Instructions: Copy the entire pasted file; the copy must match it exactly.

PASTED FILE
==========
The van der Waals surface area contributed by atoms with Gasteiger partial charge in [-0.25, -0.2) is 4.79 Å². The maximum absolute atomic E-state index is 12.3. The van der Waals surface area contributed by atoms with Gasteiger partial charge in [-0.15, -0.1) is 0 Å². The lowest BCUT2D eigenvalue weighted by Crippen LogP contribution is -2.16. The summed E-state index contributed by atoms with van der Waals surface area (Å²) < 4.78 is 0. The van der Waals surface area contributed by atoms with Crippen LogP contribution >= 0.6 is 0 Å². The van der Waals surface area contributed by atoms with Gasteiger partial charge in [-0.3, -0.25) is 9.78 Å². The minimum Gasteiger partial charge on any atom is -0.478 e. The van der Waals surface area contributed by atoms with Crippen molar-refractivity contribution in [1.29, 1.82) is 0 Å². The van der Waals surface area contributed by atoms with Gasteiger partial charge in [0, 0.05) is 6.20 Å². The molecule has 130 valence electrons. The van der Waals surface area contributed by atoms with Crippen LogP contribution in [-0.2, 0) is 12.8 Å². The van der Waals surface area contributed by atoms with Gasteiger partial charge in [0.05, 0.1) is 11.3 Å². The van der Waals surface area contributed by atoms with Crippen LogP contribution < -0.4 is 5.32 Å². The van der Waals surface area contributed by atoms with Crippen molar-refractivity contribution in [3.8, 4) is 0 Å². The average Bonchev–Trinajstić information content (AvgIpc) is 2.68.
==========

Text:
The van der Waals surface area contributed by atoms with Gasteiger partial charge in [-0.25, -0.2) is 4.79 Å². The maximum absolute atomic E-state index is 12.3. The van der Waals surface area contributed by atoms with Gasteiger partial charge in [-0.15, -0.1) is 0 Å². The lowest BCUT2D eigenvalue weighted by Crippen LogP contribution is -2.16. The summed E-state index contributed by atoms with van der Waals surface area (Å²) < 4.78 is 0. The van der Waals surface area contributed by atoms with Crippen LogP contribution >= 0.6 is 0 Å². The van der Waals surface area contributed by atoms with Gasteiger partial charge in [-0.3, -0.25) is 9.78 Å². The minimum Gasteiger partial charge on any atom is -0.478 e. The van der Waals surface area contributed by atoms with Crippen molar-refractivity contribution in [1.29, 1.82) is 0 Å². The van der Waals surface area contributed by atoms with Gasteiger partial charge in [0, 0.05) is 6.20 Å². The molecule has 130 valence electrons. The van der Waals surface area contributed by atoms with Crippen LogP contribution in [-0.2, 0) is 12.8 Å². The van der Waals surface area contributed by atoms with Gasteiger partial charge in [0.05, 0.1) is 11.3 Å². The van der Waals surface area contributed by atoms with Crippen LogP contribution < -0.4 is 5.32 Å². The van der Waals surface area contributed by atoms with Crippen molar-refractivity contribution in [3.8, 4) is 0 Å². The average Bonchev–Trinajstić information content (AvgIpc) is 2.68.